The first day hosted a panel of experts who created the Diversity Framework, which did not receive a warm reception from aged care peak bodies.
The Commission heard that the Diversity Framework was adopted by the Department of Health, but was not made mandatory in the aged care accreditation standards.
The panel consisted of Samantha Edmonds, Policy and Research Manager, National LGBTI Health Alliance; Noeleen Tunny, Acting Director, Policy and Advocacy Unit, Victorian Aboriginal Community Controlled Health Organisation (VACCHO), and Mary Patetsos, Chairperson, Federation of Ethnic Communities’ Councils of Australia (FECCA)
The Diversity Framework had push back from industry peak bodies and was not considered in the new accreditation standards, instead, becoming “guidance material” for providers.
Ms Edmond explained to the Commission that they had interviewed numerous people, providers and organisations to create the Diversity Framework, but the consultation group was surprised when they received reasonable pushback from industry peak bodies.
She says that while peak bodies were supportive of diversity in aged care, they didn’t want it to be mandatory in the sector because it would create “additional red tape” on top of what aged care providers already have to meet.
Ms Patetsos adds, “I assumed that the peak representative of the bodies’ main purpose was to make sure that the industry did its job and did it as well as it could to support the community that it served.
“That was my interpretation. You didn’t think that they were a watchdog for impost. I didn’t think that their role was to protect the industry from possible burden of care.”
“I think that it’s critical to understand that caring for people in the way that meets their absolute needs honestly is not an impost. It’s not red tape. It is not an additional thing they need to do. We are not trying to burden them. We are trying to ensure that they do what they promise that they will do, when people are in their care.”
Some of the framework statements include people receiving equity of access, empowerment, inclusion, equality, capacity and responsiveness in order to meet care standards.
Person-centred care needs to include culturally safe environments
Person-centred care has become a hot topic in the industry on whether providers are providing this type of care to their residents.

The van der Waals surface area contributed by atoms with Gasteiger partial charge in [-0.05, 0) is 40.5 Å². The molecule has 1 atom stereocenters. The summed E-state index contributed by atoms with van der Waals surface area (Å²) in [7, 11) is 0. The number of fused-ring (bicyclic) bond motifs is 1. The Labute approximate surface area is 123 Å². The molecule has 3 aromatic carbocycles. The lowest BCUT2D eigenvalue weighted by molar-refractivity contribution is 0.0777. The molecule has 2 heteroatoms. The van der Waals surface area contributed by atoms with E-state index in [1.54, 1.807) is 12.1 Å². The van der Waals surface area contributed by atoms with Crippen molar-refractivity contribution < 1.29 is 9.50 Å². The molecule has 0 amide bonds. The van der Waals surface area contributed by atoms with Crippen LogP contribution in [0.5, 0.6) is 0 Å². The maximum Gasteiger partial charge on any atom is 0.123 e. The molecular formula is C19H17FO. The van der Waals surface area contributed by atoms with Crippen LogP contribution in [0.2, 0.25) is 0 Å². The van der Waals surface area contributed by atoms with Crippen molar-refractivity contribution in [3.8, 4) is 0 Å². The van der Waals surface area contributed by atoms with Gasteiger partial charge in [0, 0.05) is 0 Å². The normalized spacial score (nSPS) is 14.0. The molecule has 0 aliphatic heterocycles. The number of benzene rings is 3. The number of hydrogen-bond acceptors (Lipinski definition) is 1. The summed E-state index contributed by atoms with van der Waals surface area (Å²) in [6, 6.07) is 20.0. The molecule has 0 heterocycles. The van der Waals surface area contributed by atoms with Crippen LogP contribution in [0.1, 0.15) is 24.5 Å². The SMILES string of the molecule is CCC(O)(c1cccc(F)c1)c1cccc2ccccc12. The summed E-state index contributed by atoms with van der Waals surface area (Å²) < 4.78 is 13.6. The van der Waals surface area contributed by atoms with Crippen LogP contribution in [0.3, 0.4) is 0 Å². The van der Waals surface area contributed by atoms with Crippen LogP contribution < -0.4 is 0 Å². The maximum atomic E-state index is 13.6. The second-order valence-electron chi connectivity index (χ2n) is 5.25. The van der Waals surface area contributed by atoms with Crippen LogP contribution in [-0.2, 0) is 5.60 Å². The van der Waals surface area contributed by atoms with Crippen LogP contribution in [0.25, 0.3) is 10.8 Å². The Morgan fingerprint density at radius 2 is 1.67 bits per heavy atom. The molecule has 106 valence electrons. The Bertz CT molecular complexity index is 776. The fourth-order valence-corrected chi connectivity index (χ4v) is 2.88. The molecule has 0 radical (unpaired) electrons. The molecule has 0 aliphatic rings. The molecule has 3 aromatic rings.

Aged care providers are required to take everyone and not discriminate against those with diverse backgrounds, however, while some providers are making the effort to educate themselves around diversity, other providers are not.
Ms Edmund explains that when aged care providers say they “treat everyone the same” no matter their diverse background, they automatically are not delivering person-centred care.
“I think what we see happen quite a lot is people see person-centred care as the only thing that needs to be done,” Ms Edmonds explains.
“What that fails to recognise is that you can have the best care plan in the world but if your organisation isn’t culturally safe then that care plan isn’t going to be sufficient to meet that person’s needs.”
Ms Tunny agrees, saying, “I think from a historical perspective the human rights of Aboriginal people have been largely ignored, certainly before 1967 when they were part of the Flora and Fauna Act rather than citizens of this country.
“Subsequently, we see widespread intergenerational trauma across communities that has emerged from the colonisation process.
“It’s absolutely essential that the human rights of Aboriginal people are aligned with the services that they receive; that those human rights are fully acknowledged and embedded in the services, embedded in the recognition that services which are enjoyed by the rest of the general population should actually meet the needs of Aboriginal people as well...
“It’s actually impossible to provide person-centred care to Aboriginal people without embedding a focus on cultural safety for Aboriginal people.”
Ms Patetsos says one big problem in aged care involves poor communication with residents with a culturally diverse background.
Particularly among individuals affected by dementia, with the disease impacting their capacity to retain the language they learnt later in life.
“Communication is critical. So, without resolving that issue, anything else we do falls short. So, we continue to say the obvious, that people’s communications needs need to be met in full where that communication requires formal communication,” says Ms Patetsos.
“The critical nature of language is there because without language not only are you left with less information, but you’re also in a position where you’re socially isolated.”
The Royal Commission is running between October 7-11, covering different aspects of diversity in aged care.